For the Sox pitchers, they have 2 homegrown starters and 2 that were acquired from other teams, but not developed through their farm system. Quite frankly, the Red Sox starting pitchers are fascinating to me. There are 3 Red Sox starters that have struggled in recent years or have failed to play because of injuries. This year, ALL 3 decide to turn it around (except Bucholtz couldn’t resist the DL). The 2013 FIPs of Jon Lester (3.56/4.11), John Lackey (3.86/4.71), and Clay Buchholz (2.78/4.07) are all lower than their career FIPs (If that doesn’t signify how everything has gone right for the Red Sox, it gets crazier with their position players). Jake Peavy is the exception. His FIP is higher than it has been over the course of his career, but that is because all of the injuries he has acquired throughout his career have severely hampered his pitching abilities as compared to his abilities when he was a Padre. Peavy has also been the pitcher that has be least successful in giving the Red Sox a chance to win, costing them a game in the ALCS. I think that for the AL East, the Red Sox’ pitchers have been very good, but are not at the level of the Cardinals starters.

Projected Starting Pitchers by Game

  1. Adam Wainwright vs Jon Lester
  2. Michael Wacha vs John Lacky
  3. Clay Bucholtz vs Lance Lynn/Joe Kelly
  4. Jake Peavy vs Joe Kelly/Lance Lynn

Bullpen- Push

They are both just unbelievable.

Koji Uehara at Tropicana Field (Photo Cred: Kim Klement-USA TODAY Sports)

Koji Uehara at Tropicana Field (Photo Cred: Kim Klement-USA TODAY Sports)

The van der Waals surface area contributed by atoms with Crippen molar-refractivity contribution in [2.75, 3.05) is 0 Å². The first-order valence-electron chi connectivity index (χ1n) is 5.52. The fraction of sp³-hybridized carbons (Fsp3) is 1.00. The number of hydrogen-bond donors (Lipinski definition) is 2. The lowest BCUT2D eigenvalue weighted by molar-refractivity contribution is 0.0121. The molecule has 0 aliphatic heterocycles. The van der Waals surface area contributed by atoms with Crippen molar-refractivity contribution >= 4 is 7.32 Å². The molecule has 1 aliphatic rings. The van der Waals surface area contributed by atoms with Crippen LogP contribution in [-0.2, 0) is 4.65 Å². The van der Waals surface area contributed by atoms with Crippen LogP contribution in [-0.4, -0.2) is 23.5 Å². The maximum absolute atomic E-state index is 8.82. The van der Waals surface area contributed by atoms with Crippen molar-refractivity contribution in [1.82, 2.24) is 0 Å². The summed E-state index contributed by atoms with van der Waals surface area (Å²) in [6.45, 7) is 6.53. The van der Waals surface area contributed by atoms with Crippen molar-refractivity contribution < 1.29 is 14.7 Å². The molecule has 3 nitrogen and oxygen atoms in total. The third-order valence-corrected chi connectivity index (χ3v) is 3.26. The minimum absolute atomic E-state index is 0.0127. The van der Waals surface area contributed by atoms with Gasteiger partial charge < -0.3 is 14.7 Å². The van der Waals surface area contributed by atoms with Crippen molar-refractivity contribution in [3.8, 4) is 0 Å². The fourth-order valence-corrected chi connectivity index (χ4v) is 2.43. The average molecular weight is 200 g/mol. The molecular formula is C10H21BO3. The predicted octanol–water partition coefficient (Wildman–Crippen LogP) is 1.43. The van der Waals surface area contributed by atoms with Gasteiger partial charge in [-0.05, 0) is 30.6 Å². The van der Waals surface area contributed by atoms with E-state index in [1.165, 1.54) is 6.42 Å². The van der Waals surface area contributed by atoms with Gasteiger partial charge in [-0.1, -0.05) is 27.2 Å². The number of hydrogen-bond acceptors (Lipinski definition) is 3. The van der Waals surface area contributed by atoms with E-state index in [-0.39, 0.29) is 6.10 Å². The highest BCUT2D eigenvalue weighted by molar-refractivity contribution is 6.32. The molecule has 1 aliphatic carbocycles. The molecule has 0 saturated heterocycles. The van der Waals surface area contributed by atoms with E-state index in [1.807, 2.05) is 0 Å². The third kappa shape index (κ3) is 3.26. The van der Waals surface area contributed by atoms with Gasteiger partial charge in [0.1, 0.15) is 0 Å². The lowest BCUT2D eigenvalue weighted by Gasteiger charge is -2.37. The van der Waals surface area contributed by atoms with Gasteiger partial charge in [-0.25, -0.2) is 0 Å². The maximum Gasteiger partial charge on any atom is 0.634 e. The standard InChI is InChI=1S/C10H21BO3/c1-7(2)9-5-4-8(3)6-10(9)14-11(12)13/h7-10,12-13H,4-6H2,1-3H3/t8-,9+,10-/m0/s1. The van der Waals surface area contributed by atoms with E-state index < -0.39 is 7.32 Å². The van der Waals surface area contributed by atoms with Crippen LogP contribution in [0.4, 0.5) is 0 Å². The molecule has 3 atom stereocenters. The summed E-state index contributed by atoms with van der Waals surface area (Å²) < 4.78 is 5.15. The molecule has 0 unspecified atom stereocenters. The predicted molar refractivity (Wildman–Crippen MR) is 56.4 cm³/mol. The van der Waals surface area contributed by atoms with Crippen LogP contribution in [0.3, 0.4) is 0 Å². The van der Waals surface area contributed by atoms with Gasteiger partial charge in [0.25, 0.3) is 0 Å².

For the Red Sox, the main pieces of the bullpen are older players having career years. Koji Uehara, former Oriole great, has had one of the best seasons a reliever could have. He had a microscopic ERA at 1.09 while racking up 101 strikeouts and giving up 9 walks. He was also able to do this while pitching 7.2 more innings than in any of his previous seasons. Needless to say, Uehara will shut down the Cards in the 9th and give the Sox a victory if they have the lead. However, the key to the Red Sox bullpen has to be Craig Breslow. A pitcher that has given up 3 hits in 7 IP in the first postseason action of his career. He is a lefty pitcher that is better at getting righties out than lefties. Righties have a .205 batting average this season against Breslow, while lefties have a .253 batting average. This could be inflated by the fact that Breslow would have been brought on to face really good lefties and would stay in the game to face poor righties. I don’t know, I don’t have the time to figure that out for sure. Anyway… If this is a true indication of Breslow’s ability to get righties out, I cannot wait to see him pitch against Allen Craig. Craig is coming back from a foot injury (more on this later) and is going to give the Cardinals a much needed righty that can take on left handed pitching. I hope we get to see Craig’s 2013 .340 wOBA go up against Breslow. Either way, Breslow teaming up with Junichi Tazawa to get to the 9th inning will be key for the Red Sox. A bullpen that put up a 3.08 ERA in the second half will have to do even better than that to beat the Cardinals. If they can dominate like they did in the ALCS, the Sox will be in good hands once John Farrell walks out to the mound the first time.